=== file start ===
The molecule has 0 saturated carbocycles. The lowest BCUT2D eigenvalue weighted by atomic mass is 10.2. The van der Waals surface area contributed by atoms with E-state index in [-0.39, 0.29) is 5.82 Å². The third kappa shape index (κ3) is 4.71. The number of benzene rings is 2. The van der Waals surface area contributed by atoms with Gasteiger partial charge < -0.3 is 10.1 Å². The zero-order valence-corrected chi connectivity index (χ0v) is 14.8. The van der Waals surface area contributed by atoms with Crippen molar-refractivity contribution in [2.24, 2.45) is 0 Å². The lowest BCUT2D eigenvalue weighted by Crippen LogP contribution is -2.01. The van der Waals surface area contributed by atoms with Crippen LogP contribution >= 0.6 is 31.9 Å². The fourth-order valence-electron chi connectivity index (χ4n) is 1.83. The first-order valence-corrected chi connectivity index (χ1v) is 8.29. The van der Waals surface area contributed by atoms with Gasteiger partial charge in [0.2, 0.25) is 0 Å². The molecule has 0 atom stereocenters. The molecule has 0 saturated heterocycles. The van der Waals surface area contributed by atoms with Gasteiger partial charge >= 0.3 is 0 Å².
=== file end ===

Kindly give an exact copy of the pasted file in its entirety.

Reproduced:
The molecule has 0 saturated carbocycles. The lowest BCUT2D eigenvalue weighted by atomic mass is 10.2. The van der Waals surface area contributed by atoms with E-state index in [-0.39, 0.29) is 5.82 Å². The third kappa shape index (κ3) is 4.71. The number of benzene rings is 2. The van der Waals surface area contributed by atoms with Gasteiger partial charge < -0.3 is 10.1 Å². The zero-order valence-corrected chi connectivity index (χ0v) is 14.8. The van der Waals surface area contributed by atoms with Crippen molar-refractivity contribution in [2.24, 2.45) is 0 Å². The lowest BCUT2D eigenvalue weighted by Crippen LogP contribution is -2.01. The van der Waals surface area contributed by atoms with Crippen LogP contribution >= 0.6 is 31.9 Å². The fourth-order valence-electron chi connectivity index (χ4n) is 1.83. The first-order valence-corrected chi connectivity index (χ1v) is 8.29. The van der Waals surface area contributed by atoms with Gasteiger partial charge in [0.2, 0.25) is 0 Å². The molecule has 0 atom stereocenters. The molecule has 0 saturated heterocycles. The van der Waals surface area contributed by atoms with Gasteiger partial charge >= 0.3 is 0 Å².